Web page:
Camille for Her Middle Name
(in conjunction with Mademoiselle Say poem)
Daughter, out of womb – she’ll soon be the greatest half of dream left in me.
Braid lilies in her locks, lace ribbons to her socks, and tie bows in her hair
There to complement her ruffled frock and dress her as a doll.
May she thrive, showing promise for the paint, the dance,
To be poetess after all or better yet sculptress,
(But not altogether in the clay’s beguiling thrall)
To shape her way through the madness,
And ever still, retain all of her dream.
She may forget my vanishing half if need be,
For she is what I hope for during my day and through my sleep
All the same; oh, I would die for the child!
I say, Camille for her middle name.
This I know if never I have known a thing.
I’ll think of what I shall call her by the first afterward;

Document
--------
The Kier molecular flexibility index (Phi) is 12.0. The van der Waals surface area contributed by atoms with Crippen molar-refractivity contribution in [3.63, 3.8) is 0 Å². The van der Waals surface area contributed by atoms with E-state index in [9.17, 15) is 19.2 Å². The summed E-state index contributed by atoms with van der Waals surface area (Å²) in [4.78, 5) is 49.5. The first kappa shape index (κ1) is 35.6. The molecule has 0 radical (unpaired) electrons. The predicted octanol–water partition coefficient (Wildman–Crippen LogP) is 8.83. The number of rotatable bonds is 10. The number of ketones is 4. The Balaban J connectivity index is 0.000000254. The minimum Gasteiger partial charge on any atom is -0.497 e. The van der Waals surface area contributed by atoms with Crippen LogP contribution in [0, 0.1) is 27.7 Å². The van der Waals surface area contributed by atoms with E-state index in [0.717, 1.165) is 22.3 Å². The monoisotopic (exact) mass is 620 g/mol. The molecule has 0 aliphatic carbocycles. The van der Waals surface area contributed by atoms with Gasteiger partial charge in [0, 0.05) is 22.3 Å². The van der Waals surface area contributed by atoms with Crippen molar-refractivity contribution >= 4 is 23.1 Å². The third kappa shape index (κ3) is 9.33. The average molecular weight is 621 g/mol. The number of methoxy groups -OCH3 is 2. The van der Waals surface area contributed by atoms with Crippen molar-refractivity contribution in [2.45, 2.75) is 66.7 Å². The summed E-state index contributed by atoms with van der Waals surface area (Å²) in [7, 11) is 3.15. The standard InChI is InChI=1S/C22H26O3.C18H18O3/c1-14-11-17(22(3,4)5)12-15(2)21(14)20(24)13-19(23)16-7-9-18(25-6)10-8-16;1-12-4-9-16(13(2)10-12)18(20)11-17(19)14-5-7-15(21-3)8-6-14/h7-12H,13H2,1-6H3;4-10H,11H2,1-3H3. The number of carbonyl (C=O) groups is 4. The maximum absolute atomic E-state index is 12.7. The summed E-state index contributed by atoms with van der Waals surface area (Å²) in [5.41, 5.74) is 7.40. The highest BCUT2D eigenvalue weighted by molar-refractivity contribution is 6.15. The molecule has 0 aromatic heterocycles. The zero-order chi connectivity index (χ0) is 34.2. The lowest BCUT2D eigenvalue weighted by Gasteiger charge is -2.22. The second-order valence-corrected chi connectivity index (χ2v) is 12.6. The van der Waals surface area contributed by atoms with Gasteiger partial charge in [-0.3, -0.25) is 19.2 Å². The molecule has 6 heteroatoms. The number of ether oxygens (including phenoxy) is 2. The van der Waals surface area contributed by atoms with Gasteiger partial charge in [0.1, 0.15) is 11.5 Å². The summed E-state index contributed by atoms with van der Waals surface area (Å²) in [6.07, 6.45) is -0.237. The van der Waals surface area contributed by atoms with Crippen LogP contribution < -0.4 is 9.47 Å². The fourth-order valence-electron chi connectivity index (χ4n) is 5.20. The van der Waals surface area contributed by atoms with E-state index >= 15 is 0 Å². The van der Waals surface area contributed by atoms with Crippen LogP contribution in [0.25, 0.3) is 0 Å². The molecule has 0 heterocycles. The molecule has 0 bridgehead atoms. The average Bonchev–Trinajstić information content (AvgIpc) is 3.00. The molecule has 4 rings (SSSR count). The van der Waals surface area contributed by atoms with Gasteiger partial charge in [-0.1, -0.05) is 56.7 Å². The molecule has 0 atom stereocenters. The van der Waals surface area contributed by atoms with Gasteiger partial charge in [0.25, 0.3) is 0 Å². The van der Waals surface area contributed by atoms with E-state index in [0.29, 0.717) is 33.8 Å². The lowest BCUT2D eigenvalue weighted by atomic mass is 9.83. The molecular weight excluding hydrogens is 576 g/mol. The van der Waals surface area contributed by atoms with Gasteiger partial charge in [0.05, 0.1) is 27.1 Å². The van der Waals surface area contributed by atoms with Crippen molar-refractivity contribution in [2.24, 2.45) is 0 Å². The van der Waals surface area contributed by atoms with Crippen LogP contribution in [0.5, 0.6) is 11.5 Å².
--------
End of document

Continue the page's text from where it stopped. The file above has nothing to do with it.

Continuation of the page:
For the last, she’ll have her father to blame.
As of presently, as if meant to be, Camille has come to me
Camille fits perfectly, for her middle name.
– But she no longer responds her tiny hands
To my lullabies and unheard remain my caressing
Tries at reviving her replies.
Mother, into womb – I am unborn for every time you cry,
Every time for terror I have torn you inside.
There I find scars that have been tearing before me
And their mending is weak for ripping at heart.
Because I could not complete your dying dream?
But if I could speak and my meaning not be aborted,
Nor my words misconstrued prematurely,
Surely, I would say miscarry this burden
Still in your groaning womb.
– May you thrive and keep your once birthed promise
To the paint, the dance, to your poetess or better yet,
The sculptress and reshape your way through the sadness.
Retain your dream and too, if need be, keep one half in me
And I’ll be all the same, ever here to love you:
I, too, say Camille for her middle name.